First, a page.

This vista, shot from a vantage point called Sugarloaf, looks down on the lower Paradise Valley and Stevens glaciers, now largely vanished. Above: U.S. Forest Service image from National Archives and Records Administration, Seattle, WA, shot in 1934. Below: The same vista in 2017, from John Marshall and The Nature Conservancy. Photo: USFS / John Marshall / The Nature Conservancy

By Sandi Doughton
21 February 2018

(The Seattle Times) – A series of panoramic photographs taken during the Great Depression is offering a new view of ecological change across the Pacific Northwest, including the dramatic retreat of glaciers on the region’s most iconic peak.

In 1934, when a young Forest Service photographer lugged his 75-pound camera to Anvil Rock high on the southern flank of Mount Rainier, the vista he captured showed the curling sweep of the Cowlitz Glacier snaking down the valley below.

When Wenatchee-based photographer John F. Marshall re-created the same image with modern equipment 83 years later, the valley stretched out bare and empty of ice.

“The value of comparative photography is that it tells a much more complete story,” said Marshall, who has been re-creating the so-called Osborne panoramas for several years. “Photography is a very powerful way of explaining long-term change.”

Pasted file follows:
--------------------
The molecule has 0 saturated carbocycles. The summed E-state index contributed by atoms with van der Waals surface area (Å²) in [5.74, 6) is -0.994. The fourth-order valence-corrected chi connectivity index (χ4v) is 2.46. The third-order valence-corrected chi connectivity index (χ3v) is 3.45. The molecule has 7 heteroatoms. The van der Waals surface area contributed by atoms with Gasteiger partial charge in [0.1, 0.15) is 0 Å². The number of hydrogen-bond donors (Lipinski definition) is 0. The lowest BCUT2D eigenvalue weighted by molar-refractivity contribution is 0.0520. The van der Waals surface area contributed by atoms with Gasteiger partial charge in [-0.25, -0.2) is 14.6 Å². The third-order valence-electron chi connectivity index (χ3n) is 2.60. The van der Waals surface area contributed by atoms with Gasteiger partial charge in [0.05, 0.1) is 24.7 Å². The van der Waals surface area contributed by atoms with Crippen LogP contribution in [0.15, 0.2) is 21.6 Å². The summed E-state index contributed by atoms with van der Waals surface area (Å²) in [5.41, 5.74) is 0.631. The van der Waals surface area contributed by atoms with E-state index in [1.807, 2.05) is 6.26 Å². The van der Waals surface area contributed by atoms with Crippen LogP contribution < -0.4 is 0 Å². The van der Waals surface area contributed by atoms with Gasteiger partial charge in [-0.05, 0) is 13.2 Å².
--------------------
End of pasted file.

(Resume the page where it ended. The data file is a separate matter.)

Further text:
A selection of “before-and-after” glacier scenes will be featured Wednesday evening in a program called “Art Meets Science atop Mount Rainier’s Glaciers” at the University of Washington’s Center for Urban Horticulture. Focused on glacial loss and its consequences, the program is sponsored by The Nature Conservancy, which has helped support Marshall’s quest to make the historic photos more widely available and capture contemporary versions. […]

For The Nature Conservancy in Oregon, Marshall scanned and uploaded more than 1,200 images, now available through an online archive.

At Rainier, the high-angle shots offer a different perspective on the well-documented retreat of glaciers, said Paul Kennard, regional geomorphologist for the Park Service.

The 1934 scene from a promontory called Sugarloaf Rock at 7,789 feet on the route to Camp Muir is dominated by the white expanse of the lower Paradise and Stevens glaciers. By 2017, both ice rivers had essentially vanished.

At least four other glaciers also have disappeared, Kennard said, and all of the others are in retreat.

“It’s not just a little trend,” he said. “It has been pretty much doing this nonstop since the mid-1800s.”

The Nisqually Glacier is losing nearly a quarter of a mile in length a year, Kennard added. [more]

See how Mount Rainier glaciers have vanished over time, with this eye-opening photo project



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